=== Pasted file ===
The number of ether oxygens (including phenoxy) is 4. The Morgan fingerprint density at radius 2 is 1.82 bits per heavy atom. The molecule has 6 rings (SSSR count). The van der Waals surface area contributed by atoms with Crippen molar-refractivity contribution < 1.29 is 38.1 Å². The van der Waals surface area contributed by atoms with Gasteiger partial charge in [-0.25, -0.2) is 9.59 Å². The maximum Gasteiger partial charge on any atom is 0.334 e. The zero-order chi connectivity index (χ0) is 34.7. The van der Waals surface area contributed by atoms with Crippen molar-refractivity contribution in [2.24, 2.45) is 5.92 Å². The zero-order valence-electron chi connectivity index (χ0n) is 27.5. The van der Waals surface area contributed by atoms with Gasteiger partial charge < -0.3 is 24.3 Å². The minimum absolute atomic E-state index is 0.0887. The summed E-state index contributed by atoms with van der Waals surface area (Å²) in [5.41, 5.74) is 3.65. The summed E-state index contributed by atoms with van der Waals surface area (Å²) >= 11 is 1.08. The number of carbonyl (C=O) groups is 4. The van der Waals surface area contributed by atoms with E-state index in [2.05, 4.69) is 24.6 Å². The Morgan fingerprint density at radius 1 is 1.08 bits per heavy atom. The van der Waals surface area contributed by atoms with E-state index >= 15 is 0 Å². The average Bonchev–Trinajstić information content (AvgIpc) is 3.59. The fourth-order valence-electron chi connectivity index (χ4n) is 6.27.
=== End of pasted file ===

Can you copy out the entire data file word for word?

The number of ether oxygens (including phenoxy) is 4. The Morgan fingerprint density at radius 2 is 1.82 bits per heavy atom. The molecule has 6 rings (SSSR count). The van der Waals surface area contributed by atoms with Crippen molar-refractivity contribution < 1.29 is 38.1 Å². The van der Waals surface area contributed by atoms with Gasteiger partial charge in [-0.25, -0.2) is 9.59 Å². The maximum Gasteiger partial charge on any atom is 0.334 e. The zero-order chi connectivity index (χ0) is 34.7. The van der Waals surface area contributed by atoms with Crippen molar-refractivity contribution in [2.24, 2.45) is 5.92 Å². The zero-order valence-electron chi connectivity index (χ0n) is 27.5. The van der Waals surface area contributed by atoms with Gasteiger partial charge < -0.3 is 24.3 Å². The minimum absolute atomic E-state index is 0.0887. The summed E-state index contributed by atoms with van der Waals surface area (Å²) in [5.41, 5.74) is 3.65. The summed E-state index contributed by atoms with van der Waals surface area (Å²) >= 11 is 1.08. The number of carbonyl (C=O) groups is 4. The van der Waals surface area contributed by atoms with E-state index in [2.05, 4.69) is 24.6 Å². The Morgan fingerprint density at radius 1 is 1.08 bits per heavy atom. The van der Waals surface area contributed by atoms with E-state index >= 15 is 0 Å². The average Bonchev–Trinajstić information content (AvgIpc) is 3.59. The fourth-order valence-electron chi connectivity index (χ4n) is 6.27.